In 2005, DISL acquired a new marine research vessel, E.O. Wilson, named for and christened by Pulitzer Prize-winning Harvard entomologist and Alabama native Edward O. Wilson. In 2007, DISL broke ground on the site of the future Richard C. Shelby Center for Ecosystem-Based Fisheries Management, which will be located at the entrance to the DISL. A 15,000-square-foot structure, it will be a certified Leadership in Energy and Environmental Design (LEED) building, the first on Alabama's coast. LEED buildings are designed to be energy-efficient and ecologically friendly. Construction of the $2 million facility, named for Alabama senator Richard Shelby who appropriated the funds, is slated to be completed in September 2009. Shelby Center research programs will be funded by the University of South Alabama, the Alabama Department of Conservation of Natural Resources, The Nature Conservancy, and potentially from pending proposals to MASCGC and the National Science Foundation.
Sea Lab employees and affiliated researchers also have contributed more widely to the marine science knowledge base. In March 2007, for instance, DISL marine scientist Sean Powers co-authored a scientific paper that links depleted shark populations in the Atlantic with the rising stingray population. Gulf of Mexico Science, a biannual journal published by the MESC, reports findings of marine scientists working in the Gulf of Mexico and surrounding waters. Outside institutions and organizations, including the Alabama Deep Sea Fishing Rodeo (held off Dauphin Island every summer), coordinate with scientists and student researchers at DISL to provide examples of sea life for study. DISL Executive Director George F. Crozier retired in 2007 after 30 years at the helm and L. Scott Quackenbush assumed those duties in July 2008; Dindo, the lab's assistant director, served as interim director in early 2008. Tragically, Dr. Quackenbush died four months into the position and the Board of Directors asked Dr. Crozier to return for a two-to-three year interim.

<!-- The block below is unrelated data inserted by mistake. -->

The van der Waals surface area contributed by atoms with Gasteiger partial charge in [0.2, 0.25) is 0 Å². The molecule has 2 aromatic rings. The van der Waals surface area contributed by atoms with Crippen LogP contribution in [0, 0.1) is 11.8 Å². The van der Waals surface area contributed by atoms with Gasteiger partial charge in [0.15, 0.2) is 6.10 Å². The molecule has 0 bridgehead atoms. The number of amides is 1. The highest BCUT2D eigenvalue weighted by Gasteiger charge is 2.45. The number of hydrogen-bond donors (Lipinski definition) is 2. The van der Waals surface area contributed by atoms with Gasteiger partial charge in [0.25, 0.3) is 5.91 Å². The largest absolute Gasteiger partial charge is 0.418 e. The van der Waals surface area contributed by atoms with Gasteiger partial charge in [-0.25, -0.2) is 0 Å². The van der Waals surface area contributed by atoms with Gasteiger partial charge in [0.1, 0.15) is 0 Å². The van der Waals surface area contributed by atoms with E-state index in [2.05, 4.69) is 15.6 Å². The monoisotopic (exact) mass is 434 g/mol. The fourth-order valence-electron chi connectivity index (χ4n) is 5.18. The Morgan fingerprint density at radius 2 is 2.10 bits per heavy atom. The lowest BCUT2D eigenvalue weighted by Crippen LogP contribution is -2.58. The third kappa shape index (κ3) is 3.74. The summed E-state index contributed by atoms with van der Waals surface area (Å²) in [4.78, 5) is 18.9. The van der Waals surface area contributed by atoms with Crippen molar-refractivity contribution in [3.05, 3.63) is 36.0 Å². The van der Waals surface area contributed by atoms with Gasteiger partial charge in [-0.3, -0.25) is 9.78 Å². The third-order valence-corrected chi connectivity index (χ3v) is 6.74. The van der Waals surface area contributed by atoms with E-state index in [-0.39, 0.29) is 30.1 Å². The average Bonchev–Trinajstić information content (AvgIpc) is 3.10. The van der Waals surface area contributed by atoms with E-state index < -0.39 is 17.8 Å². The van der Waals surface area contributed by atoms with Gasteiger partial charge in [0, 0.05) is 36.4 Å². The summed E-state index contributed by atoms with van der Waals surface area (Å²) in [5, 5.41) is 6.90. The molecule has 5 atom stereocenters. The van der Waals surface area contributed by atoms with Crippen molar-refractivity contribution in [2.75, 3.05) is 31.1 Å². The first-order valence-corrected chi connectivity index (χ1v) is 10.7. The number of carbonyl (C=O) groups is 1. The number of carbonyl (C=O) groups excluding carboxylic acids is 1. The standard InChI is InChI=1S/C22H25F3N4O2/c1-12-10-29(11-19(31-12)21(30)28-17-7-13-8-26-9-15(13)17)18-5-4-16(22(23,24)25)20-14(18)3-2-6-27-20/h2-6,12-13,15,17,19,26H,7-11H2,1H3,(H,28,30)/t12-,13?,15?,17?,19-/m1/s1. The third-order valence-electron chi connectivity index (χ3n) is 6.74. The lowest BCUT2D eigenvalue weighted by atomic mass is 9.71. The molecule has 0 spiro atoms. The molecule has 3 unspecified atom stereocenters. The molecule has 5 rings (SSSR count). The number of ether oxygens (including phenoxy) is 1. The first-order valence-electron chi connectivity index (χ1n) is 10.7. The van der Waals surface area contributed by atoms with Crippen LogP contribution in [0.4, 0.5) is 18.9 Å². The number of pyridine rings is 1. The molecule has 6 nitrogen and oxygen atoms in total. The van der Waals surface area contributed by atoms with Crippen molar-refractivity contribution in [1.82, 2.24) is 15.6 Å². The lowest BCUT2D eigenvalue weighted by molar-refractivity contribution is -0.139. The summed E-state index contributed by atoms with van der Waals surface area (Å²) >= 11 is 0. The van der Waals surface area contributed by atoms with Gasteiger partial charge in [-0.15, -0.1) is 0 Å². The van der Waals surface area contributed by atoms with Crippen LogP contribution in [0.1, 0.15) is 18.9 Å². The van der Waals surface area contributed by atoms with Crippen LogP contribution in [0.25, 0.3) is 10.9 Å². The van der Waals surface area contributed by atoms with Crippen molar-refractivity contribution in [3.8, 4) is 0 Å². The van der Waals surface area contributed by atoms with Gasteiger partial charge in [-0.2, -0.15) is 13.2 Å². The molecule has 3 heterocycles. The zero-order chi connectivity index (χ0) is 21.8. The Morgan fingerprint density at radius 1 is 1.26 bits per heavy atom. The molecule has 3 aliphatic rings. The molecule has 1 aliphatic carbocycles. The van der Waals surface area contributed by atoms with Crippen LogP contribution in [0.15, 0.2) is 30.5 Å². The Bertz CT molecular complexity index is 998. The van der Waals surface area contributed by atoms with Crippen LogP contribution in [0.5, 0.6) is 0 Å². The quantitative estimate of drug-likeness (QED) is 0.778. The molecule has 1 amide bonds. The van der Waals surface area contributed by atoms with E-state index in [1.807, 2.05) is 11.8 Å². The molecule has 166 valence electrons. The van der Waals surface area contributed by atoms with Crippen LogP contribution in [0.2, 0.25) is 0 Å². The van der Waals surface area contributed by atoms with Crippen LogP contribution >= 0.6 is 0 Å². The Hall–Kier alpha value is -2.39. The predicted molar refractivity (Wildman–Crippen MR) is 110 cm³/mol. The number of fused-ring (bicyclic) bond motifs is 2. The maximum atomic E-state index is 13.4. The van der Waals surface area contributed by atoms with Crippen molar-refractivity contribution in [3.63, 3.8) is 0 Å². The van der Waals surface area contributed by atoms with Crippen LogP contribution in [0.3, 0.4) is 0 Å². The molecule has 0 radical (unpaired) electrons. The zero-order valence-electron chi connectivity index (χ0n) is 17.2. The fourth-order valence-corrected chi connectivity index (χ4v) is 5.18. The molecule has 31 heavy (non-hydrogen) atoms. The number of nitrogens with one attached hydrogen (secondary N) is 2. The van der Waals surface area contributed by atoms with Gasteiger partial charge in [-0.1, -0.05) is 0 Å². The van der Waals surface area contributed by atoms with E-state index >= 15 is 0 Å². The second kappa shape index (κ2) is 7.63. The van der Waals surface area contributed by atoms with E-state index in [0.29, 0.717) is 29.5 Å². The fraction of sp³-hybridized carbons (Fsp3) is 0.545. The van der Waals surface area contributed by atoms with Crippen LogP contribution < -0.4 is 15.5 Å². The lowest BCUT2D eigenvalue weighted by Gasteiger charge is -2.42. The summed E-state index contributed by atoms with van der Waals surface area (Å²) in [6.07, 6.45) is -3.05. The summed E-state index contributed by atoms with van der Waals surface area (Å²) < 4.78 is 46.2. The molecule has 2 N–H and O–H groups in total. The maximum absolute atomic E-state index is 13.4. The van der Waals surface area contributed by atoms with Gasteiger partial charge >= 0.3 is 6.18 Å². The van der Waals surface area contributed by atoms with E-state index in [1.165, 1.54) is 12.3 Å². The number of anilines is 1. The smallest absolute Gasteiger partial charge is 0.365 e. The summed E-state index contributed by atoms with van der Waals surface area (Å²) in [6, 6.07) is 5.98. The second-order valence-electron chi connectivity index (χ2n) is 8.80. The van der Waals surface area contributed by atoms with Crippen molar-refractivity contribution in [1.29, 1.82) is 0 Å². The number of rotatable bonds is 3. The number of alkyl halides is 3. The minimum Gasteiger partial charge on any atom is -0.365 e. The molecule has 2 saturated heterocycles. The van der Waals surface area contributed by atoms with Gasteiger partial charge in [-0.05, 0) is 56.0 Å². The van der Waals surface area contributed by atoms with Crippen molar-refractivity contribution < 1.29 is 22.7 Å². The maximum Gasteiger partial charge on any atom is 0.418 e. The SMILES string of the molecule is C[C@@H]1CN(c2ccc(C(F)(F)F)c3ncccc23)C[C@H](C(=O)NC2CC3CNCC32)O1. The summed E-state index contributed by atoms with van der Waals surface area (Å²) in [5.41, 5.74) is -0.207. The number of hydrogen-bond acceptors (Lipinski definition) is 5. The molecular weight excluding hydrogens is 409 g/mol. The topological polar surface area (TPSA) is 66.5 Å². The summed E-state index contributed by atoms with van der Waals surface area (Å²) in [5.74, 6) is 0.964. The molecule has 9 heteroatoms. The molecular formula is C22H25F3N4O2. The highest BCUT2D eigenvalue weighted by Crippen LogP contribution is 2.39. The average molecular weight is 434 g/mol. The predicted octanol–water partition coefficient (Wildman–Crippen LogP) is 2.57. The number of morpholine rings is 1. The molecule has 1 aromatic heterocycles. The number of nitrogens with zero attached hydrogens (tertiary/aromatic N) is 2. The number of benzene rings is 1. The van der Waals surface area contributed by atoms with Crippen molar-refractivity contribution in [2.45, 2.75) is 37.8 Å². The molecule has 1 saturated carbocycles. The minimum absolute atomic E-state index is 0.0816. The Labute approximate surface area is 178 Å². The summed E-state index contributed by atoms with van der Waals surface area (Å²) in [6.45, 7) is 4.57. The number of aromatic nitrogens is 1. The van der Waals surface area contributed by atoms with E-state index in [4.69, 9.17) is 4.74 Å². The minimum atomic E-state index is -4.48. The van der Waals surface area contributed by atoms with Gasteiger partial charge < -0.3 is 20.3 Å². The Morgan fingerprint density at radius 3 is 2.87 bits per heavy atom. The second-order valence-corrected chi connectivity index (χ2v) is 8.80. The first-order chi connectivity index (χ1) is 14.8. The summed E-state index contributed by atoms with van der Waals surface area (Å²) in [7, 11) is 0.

The Estuarium portion of the complex opened in 1998 to display the flora and fauna of Mobile Bay and the Gulf of Mexico and to promote the preservation of the estuary's fragile ecosystem. The facility, which charges a modest entrance fee, includes a "living marsh" boardwalk and a 10,000-square-foot exhibit hall. Four galleries of displays contain the habitats and inhabitants of the barrier islands, the Mobile-Tensaw Delta, Mobile Bay, and the Gulf of Mexico. A number of smaller aquaria showcase individual aquatic species. The Estuarium is open year-round, and activities for the public include Sea Lab Summer Excursions, a program offering educational field trips through DISL's partnership with the North Gulf Coast Institute and "touch tanks" where visitors can handle live marine animals.
In addition, the DISL Foundation, the sea lab's non-profit fund-raising arm, has established the George F. Crozier Endowment to fund expansion of the lab's educational programs. DISL is overseen by the MESC board of directors, made up of chief executive officers of its member institutions. The DISL's summary budget for 2009 was approximately $5.6 million, down from $6.6 million in 2008, with an additional Alabama Special Educational Trust Fund appropriation of $3.9 million. External funding for other expenses such as construction vary dramatically year-to-year.
Published August 27, 2009
Last updated April 24, 2013